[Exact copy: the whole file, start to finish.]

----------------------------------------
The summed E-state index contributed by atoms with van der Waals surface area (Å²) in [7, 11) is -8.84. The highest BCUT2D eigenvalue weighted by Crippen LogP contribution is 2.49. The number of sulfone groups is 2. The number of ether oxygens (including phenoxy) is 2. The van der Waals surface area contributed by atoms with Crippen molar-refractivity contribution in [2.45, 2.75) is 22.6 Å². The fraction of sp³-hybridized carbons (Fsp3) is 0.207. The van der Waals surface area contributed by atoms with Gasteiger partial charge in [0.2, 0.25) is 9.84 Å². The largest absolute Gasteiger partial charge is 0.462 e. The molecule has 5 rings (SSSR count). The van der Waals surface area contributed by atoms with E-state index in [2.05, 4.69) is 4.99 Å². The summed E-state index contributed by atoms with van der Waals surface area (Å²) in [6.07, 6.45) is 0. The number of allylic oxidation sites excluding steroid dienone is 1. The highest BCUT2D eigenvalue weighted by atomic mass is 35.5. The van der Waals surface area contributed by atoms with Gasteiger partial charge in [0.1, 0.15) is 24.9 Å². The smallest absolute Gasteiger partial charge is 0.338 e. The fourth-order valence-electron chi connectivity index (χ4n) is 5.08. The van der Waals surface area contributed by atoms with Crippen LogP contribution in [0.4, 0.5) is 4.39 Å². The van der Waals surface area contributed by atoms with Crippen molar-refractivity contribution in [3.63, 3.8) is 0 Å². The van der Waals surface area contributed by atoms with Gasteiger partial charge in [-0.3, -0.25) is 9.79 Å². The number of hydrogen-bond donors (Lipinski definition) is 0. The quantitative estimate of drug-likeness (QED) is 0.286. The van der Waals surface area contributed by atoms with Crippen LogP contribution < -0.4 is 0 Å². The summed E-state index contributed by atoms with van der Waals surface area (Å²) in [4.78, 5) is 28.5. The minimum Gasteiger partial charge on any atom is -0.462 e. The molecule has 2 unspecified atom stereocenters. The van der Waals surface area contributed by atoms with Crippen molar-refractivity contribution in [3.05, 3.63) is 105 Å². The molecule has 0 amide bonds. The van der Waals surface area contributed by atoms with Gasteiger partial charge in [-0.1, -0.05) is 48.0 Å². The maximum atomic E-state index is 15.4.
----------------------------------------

The summed E-state index contributed by atoms with van der Waals surface area (Å²) in [7, 11) is -8.84. The highest BCUT2D eigenvalue weighted by Crippen LogP contribution is 2.49. The number of sulfone groups is 2. The number of ether oxygens (including phenoxy) is 2. The van der Waals surface area contributed by atoms with Crippen molar-refractivity contribution in [2.45, 2.75) is 22.6 Å². The fraction of sp³-hybridized carbons (Fsp3) is 0.207. The van der Waals surface area contributed by atoms with Gasteiger partial charge in [0.2, 0.25) is 9.84 Å². The largest absolute Gasteiger partial charge is 0.462 e. The molecule has 5 rings (SSSR count). The van der Waals surface area contributed by atoms with E-state index in [2.05, 4.69) is 4.99 Å². The summed E-state index contributed by atoms with van der Waals surface area (Å²) in [6.07, 6.45) is 0. The number of allylic oxidation sites excluding steroid dienone is 1. The highest BCUT2D eigenvalue weighted by atomic mass is 35.5. The van der Waals surface area contributed by atoms with Gasteiger partial charge in [0.1, 0.15) is 24.9 Å². The smallest absolute Gasteiger partial charge is 0.338 e. The fourth-order valence-electron chi connectivity index (χ4n) is 5.08. The van der Waals surface area contributed by atoms with Crippen LogP contribution in [0.4, 0.5) is 4.39 Å². The van der Waals surface area contributed by atoms with Crippen molar-refractivity contribution in [3.63, 3.8) is 0 Å². The van der Waals surface area contributed by atoms with Gasteiger partial charge in [-0.3, -0.25) is 9.79 Å². The number of hydrogen-bond donors (Lipinski definition) is 0. The quantitative estimate of drug-likeness (QED) is 0.286. The van der Waals surface area contributed by atoms with Crippen LogP contribution < -0.4 is 0 Å². The summed E-state index contributed by atoms with van der Waals surface area (Å²) in [4.78, 5) is 28.5. The minimum Gasteiger partial charge on any atom is -0.462 e. The molecule has 2 unspecified atom stereocenters. The van der Waals surface area contributed by atoms with Crippen molar-refractivity contribution in [3.05, 3.63) is 105 Å². The molecule has 0 amide bonds. The van der Waals surface area contributed by atoms with Gasteiger partial charge in [-0.1, -0.05) is 48.0 Å². The maximum atomic E-state index is 15.4.